Indeed Yap islanders, too, reach consensus about ownership by means of making transactions publicly known. But in their case it also means to make transactions and memory subject to a continued social practice of narration. Collective memory may share a certain mainline of a story which could be referred to as truth established by consensus. Crucially, however, valuing stone-money means trusting in tales that not only narrate in much richer detail but are likely to be told and re-told with many variations and interpretations. Here, value is not a question of truth stored in a cold chain of encrypted blocks. Rather it is about fame in a hot tale. Stone-discs represent value not simply because they are known to be there, but because they have a social life. What matters is not the mere fact of being remembered but rather how something is remembered and appreciated by those who share the intelligence. The value of stone money does not rest upon established truth but upon established lore . Good stories, however, may make good stones and good values.
[It may be remarked that the image which the video (and I) convey of a local currency without any central intermediary institution and where everybody has the same kind of access seems somewhat overdrawn. I guess one would have to take a much deeper look, for example, at the role of political hierarchy and rivalry, the central role of men’s houses and initiation rites etc. Indeed, as far as I know, Yap stone currency is transacted between men only – and knowledge about the history of transactions may be fairly centralized as the secret capital of elders and initiated men in particular.]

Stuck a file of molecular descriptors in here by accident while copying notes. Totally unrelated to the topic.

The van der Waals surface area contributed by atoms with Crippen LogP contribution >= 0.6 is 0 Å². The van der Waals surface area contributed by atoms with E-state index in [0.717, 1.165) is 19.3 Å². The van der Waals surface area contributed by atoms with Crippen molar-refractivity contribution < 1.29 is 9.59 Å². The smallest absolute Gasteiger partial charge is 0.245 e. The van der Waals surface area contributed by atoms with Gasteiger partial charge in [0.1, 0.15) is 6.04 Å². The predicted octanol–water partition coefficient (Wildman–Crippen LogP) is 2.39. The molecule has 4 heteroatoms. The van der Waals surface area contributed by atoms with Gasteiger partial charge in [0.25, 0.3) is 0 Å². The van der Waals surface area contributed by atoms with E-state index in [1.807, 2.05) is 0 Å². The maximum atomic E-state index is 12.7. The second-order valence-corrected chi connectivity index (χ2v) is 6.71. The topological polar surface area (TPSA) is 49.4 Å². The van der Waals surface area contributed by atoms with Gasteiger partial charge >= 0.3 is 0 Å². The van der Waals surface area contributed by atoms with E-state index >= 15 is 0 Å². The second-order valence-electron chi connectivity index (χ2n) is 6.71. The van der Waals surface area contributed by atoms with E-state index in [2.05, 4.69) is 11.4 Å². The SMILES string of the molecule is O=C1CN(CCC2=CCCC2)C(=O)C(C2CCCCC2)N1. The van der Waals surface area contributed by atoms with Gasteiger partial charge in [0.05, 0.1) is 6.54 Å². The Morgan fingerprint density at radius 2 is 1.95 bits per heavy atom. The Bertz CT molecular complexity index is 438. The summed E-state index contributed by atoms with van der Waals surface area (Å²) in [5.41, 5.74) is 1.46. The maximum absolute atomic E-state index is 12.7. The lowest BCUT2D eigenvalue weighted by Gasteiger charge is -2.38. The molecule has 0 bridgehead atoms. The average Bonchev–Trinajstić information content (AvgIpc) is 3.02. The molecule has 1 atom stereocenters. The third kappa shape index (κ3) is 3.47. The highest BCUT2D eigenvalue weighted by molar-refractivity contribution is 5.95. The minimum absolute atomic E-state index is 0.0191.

Much contrary to the Yap Islanders’ way of reaching consensus, blockchains are not telling and spreading the same kind of stories. Blockchains do neither use words, figurative narration and rhetoric skills nor brute power or authority in order to achieve agreement. They may quickly boil down a happening to its essential core (i.e. the mere fact that something had happened) and in retrospect they do neither add nor forget certain elements. They utilize cryptography (mathematical operations) and electric energy “to maintain consensus about the existence and stages of shared facts” . Oral stories, however, continue to bear the potential both of recalling and of reinventing muliple histories or versions of the same event. They are true only insofar as they convince and insofar people do or want to remember. If I got it right, blockchains need not convince, if you’re in, they are self-referentially true and from any point of time there is only one single history.
The future of money?
Ideas are the powerful means that lead into the future. Therefore what the makers of the video seek to point out employing the reference to Yap’s ancient stone money (and to which I agree) is that the future of money does not only depend on technological progress. Rather it relies on what humans are willing to envision and what they make of it. It’s all about creating applications!